That moment, incidentally, is Merida and Elinor’s breakthrough, politically as well as personally. Faced with four enraged clans and the imminent collapse of the kingdom, Merida steps into Elinor’s shoes and becomes the politician and diplomat her mother has always been—which is precisely what she thought she’d never do. After badly misreading each other for so long (“I wish you would LISTEN!” they both say to each other’s respective stand-ins), Merida does, and Elinor has. Elinor mimes anxiously to Merida, who seems to be about to capitulate to the clans and to the fate she’s been fighting. Merida reads, understands, and translates her mother’s charades into her own words.
It’s a remarkable scene. If it had been “dictated” by Elinor, it wouldn’t have worked — Merida would have effectively been a ventriloquist’s dummy (which is in one sense what Elinor has been trying to make her). If Merida had broken tradition without the benefit of mother’s political experience and diplomacy, the kingdom would have collapsed into war. It took the combination of their two best selves to compromise with each other and to simultaneously convert a bellicose crowd. The message they jointly write is gorgeously consensual, and it’s all the more moving since it comes about through a game of charades, calling to mind the joy Elinor and Merida took in each other at the film’s opening, during their game of hide-and-go-seek.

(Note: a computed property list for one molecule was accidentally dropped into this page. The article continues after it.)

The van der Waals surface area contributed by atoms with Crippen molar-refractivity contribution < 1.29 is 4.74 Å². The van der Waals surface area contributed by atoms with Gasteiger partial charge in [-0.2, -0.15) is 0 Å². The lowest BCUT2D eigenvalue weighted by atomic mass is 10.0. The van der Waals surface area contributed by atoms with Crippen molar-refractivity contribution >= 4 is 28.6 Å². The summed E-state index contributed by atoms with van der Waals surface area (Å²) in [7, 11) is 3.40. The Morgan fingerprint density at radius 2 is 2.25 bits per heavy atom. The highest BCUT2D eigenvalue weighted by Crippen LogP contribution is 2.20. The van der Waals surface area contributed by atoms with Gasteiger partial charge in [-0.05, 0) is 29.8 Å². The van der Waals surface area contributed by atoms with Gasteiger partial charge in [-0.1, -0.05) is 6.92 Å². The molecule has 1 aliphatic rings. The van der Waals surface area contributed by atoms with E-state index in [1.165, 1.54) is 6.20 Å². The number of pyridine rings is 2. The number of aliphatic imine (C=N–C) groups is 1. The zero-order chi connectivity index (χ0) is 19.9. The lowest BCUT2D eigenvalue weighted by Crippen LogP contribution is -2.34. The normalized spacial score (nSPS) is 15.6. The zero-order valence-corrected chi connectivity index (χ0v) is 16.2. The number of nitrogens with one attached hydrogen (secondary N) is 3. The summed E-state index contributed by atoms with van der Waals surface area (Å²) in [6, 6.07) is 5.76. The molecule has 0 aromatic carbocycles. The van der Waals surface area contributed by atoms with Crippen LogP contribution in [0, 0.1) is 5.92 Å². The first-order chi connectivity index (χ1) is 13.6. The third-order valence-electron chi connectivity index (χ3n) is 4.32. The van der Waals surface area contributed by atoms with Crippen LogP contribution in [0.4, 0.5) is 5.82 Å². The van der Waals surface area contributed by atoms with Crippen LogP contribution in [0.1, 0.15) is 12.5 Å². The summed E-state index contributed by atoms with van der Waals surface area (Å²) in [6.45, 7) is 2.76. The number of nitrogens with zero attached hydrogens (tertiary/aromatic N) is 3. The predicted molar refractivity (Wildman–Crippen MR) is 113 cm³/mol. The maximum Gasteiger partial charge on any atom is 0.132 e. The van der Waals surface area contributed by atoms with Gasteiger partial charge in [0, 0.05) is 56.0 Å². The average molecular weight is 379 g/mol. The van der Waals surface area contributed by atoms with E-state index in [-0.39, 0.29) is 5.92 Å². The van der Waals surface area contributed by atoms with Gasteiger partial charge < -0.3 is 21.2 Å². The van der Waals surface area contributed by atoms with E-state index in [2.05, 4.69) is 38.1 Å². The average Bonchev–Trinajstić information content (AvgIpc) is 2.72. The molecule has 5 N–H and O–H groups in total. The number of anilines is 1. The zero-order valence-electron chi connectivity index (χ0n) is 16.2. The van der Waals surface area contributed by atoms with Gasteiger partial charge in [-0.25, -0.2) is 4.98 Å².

The other noteworthy thing about that scene is that we see Merida willing to lay down her life for her kingdom. She’s about to announce her willingness to marry one of the suitors when her mother interrupts (waving her arms in a room full of maniacal bear hunters) and rescues her.